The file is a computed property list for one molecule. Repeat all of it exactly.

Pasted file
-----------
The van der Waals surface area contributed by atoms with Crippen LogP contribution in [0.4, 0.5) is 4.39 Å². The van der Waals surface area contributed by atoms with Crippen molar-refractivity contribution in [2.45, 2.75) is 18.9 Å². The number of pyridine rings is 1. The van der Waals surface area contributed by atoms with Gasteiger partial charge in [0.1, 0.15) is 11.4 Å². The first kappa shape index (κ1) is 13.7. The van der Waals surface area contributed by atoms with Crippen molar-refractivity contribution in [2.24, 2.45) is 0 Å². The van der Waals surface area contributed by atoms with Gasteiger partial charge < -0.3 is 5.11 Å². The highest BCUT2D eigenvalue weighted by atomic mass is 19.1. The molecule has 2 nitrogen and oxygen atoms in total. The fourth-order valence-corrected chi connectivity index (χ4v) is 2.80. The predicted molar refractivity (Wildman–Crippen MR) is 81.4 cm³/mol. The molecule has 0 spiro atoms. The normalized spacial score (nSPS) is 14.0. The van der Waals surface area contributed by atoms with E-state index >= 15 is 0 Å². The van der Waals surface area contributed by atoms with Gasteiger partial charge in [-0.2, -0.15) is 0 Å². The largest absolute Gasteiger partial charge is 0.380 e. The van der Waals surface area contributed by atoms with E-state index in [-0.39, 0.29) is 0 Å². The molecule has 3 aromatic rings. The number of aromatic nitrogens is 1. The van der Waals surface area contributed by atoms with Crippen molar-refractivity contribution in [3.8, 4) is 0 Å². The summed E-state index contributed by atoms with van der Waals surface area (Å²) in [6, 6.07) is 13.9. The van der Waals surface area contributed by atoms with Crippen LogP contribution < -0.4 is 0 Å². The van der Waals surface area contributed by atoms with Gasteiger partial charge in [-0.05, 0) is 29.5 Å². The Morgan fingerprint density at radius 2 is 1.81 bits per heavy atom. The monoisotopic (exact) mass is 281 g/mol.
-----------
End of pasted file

The van der Waals surface area contributed by atoms with Crippen LogP contribution in [0.4, 0.5) is 4.39 Å². The van der Waals surface area contributed by atoms with Crippen molar-refractivity contribution in [2.45, 2.75) is 18.9 Å². The number of pyridine rings is 1. The van der Waals surface area contributed by atoms with Gasteiger partial charge in [0.1, 0.15) is 11.4 Å². The first kappa shape index (κ1) is 13.7. The van der Waals surface area contributed by atoms with Crippen molar-refractivity contribution in [2.24, 2.45) is 0 Å². The van der Waals surface area contributed by atoms with Gasteiger partial charge < -0.3 is 5.11 Å². The highest BCUT2D eigenvalue weighted by atomic mass is 19.1. The molecule has 2 nitrogen and oxygen atoms in total. The fourth-order valence-corrected chi connectivity index (χ4v) is 2.80. The predicted molar refractivity (Wildman–Crippen MR) is 81.4 cm³/mol. The molecule has 0 spiro atoms. The normalized spacial score (nSPS) is 14.0. The van der Waals surface area contributed by atoms with E-state index >= 15 is 0 Å². The van der Waals surface area contributed by atoms with Gasteiger partial charge in [-0.2, -0.15) is 0 Å². The largest absolute Gasteiger partial charge is 0.380 e. The van der Waals surface area contributed by atoms with E-state index in [-0.39, 0.29) is 0 Å². The molecule has 3 aromatic rings. The number of aromatic nitrogens is 1. The van der Waals surface area contributed by atoms with Crippen molar-refractivity contribution in [3.8, 4) is 0 Å². The summed E-state index contributed by atoms with van der Waals surface area (Å²) in [6, 6.07) is 13.9. The van der Waals surface area contributed by atoms with Crippen LogP contribution < -0.4 is 0 Å². The van der Waals surface area contributed by atoms with Gasteiger partial charge in [-0.05, 0) is 29.5 Å². The Morgan fingerprint density at radius 2 is 1.81 bits per heavy atom. The monoisotopic (exact) mass is 281 g/mol.